Weight Control Practices and Disordered Eating Behaviors Among Adolescent Females and Males With Type 1 Diabetes

Associations with sociodemographics, weight concerns, familial factors, and metabolic outcomes

  1. Dianne Neumark-Sztainer, PHD1,
  2. Joan Patterson, PHD1,
  3. Alison Mellin, PHD1,
  4. Diann M. Ackard, PHD2,
  5. Jennifer Utter, MPH1,
  6. Mary Story, PHD1 and
  7. Joseph Sockalosky, MD3
  1. 1Division of Epidemiology, School of Public Health, University of Minnesota, Minneapolis, Minnesota
  2. 2Private Practice, Golden Valley, Minnesota
  3. 3Children’s Hospitals and Clinics, St. Paul, Minnesota

    Abstract

    OBJECTIVE—This study examines the prevalence of specific weight control practices/disordered eating behaviors and associations with sociodemographic characteristics, BMI and weight perceptions, family functioning, and metabolic control among adolescent females and males with type 1 diabetes.

    RESEARCH DESIGN AND METHODS—The study population included 70 adolescent females and 73 adolescent males with type 1 diabetes who completed the AHEAD (Assessing Health and Eating among Adolescents with Diabetes) survey. Data on BMI and glycosylated hemoglobin (HbA1c) were drawn from medical records.

    RESULTS—Unhealthy weight control practices were reported by 37.9% of the females and by 15.9% of the males. Among the females, 10.3% reported skipping insulin and 7.4% reported taking less insulin to control their weight. Only one male reported doing either of these behaviors. Weight control/disordered eating behaviors were not associated with age, parental level of education, family structure, or race/ethnicity. Higher levels of weight dissatisfaction tended to be associated with unhealthy weight control/disordered eating; associations with BMI were inconsistent. Family cohesion was negatively associated with disordered eating among females (r = −0.52; P < 0.001) and males (r = −0.41; P < 0.001), but correlations with other measures of family environment (control, independence, and responsibility for diabetes management) were not significant. Correlations between disordered eating and HbA1c levels were significant among females (r = 0.33; P < 0.01) and males (r = 0.26; P < 0.05).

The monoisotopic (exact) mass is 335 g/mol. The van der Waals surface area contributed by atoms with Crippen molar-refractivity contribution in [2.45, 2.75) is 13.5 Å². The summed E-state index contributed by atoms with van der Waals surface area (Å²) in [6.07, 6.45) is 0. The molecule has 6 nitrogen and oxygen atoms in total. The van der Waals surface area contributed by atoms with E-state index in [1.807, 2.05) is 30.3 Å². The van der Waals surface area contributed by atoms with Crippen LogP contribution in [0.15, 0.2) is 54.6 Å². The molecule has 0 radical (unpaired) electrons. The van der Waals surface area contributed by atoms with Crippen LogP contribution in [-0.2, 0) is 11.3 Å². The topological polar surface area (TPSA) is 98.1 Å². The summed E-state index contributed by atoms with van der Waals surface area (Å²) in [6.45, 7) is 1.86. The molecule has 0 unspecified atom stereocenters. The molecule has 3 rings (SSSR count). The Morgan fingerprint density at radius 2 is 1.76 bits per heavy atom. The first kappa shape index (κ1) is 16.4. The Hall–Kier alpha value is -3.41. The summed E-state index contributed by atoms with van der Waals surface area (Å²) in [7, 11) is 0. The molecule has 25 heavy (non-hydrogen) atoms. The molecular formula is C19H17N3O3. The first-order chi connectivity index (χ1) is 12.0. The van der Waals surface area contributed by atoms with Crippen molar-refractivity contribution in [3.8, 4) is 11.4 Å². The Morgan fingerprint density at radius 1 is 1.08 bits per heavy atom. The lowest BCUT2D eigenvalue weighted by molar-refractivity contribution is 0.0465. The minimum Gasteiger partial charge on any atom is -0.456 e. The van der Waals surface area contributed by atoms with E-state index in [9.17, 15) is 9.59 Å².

CONCLUSIONS—Special attention is needed for youth with weight concerns and those from less cohesive families to assist in the development of healthy diabetes management behaviors.

    Footnotes

    • Address correspondence and reprint requests to Dianne Neumark-Sztainer, PhD, MPH, RD, Division of Epidemiology, University of Minnesota, 1300 South 2nd St. #300, Minneapolis, MN 55454. E-mail: neumark{at}epi.umn.edu.

      Received for publication 4 December 2001 and accepted in revised form 30 April 2002.

      D.M.A. holds stock in Pfizer, Medtronic, and Genentech.

      A table elsewhere in this issue shows conventional and Système International (SI) units and conversion factors for many substances.

    | Table of Contents